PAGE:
Those endless weeks were difficult to deal with, and the discomfort was palpable. The process of improving the prototype was constantly put on hold because we needed validation. Some of us were starting to plan our soon-to-come working life after and the dream was losing strength every day.
Eventually, the final word had come. They wished us the best of luck and declined to pursue the opportunity. Those were the words we needed to hear to end it. Our weak beliefs fell, and a more stable life was ahead of us.
Mind the gap
In retrospect, we were at a fairly early-stage and it would be very difficult for the company to commit their time and resources to join the journey. And as a team, we just didn’t have the capabilities nor the drive to continue.
Now that I’m on the corporate side I come back to this story a lot. We felt we were in different time zones, it was difficult to communicate a vision that was so clear to us and it was hard to wait so many weeks for feedback. So, I feel empathy for the Startups that knock on our door.
Everyday, I try to convince a giant and heavy organization to test new solutions coming from startups — I know, it’s the best job in the world! — and it’s a part of our broader Open Innovation strategy. Sitting in the interface of these two radically different worlds allows me to see and feel the goods and bads of both sides.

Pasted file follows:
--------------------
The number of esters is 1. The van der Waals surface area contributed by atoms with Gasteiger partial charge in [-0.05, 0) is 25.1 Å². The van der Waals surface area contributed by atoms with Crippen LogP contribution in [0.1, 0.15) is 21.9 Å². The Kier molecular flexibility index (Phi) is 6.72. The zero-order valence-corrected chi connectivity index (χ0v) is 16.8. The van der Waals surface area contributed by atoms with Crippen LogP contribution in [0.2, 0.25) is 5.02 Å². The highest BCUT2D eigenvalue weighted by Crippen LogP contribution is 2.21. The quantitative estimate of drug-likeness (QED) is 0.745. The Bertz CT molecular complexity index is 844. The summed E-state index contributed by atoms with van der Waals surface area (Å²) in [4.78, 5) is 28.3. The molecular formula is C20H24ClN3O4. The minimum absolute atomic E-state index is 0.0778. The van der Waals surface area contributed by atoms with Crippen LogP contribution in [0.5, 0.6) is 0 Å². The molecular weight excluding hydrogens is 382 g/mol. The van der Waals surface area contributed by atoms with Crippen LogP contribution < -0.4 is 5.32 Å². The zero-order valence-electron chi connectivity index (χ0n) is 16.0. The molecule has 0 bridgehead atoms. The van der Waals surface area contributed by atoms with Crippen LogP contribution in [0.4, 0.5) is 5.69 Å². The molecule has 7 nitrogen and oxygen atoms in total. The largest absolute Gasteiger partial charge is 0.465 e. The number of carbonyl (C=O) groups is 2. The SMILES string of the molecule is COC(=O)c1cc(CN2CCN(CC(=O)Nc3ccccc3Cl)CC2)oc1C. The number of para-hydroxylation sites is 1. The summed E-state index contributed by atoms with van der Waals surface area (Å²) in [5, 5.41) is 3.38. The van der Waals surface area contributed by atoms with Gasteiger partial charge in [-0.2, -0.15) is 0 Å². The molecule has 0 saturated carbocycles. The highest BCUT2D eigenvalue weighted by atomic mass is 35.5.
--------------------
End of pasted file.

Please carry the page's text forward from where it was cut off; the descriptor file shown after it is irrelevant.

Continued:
What is an open innovation team, you ask?
I think we’re someone with a brain of a corporate employee and a heart of an entrepreneur. Our job is to help a giant cargo ship that is moving slowly but relentlessly in an agitated ocean with Nazaré-like waves, to be faster, more aerodynamic without losing its containers in open waters.
In our case, the ship has nearly 35.000 people making sure it arrives safely at the port where 4 million families are waiting to get their goods.
The conflicting worlds mentioned above pretend to set a generic profile of both corporates and startups’ way of working and developing themselves. The aspects in it are not zeros and ones or black and white, they’re a continuum and context-dependent.
An established organization, like the ship, has a very well-defined route and many people working to build a secure and reliable journey. In business, this is not easy to achieve. Success is the compounding result of years of incremental changes happening slowly but steadily in search ofquality delivery and sustained growth.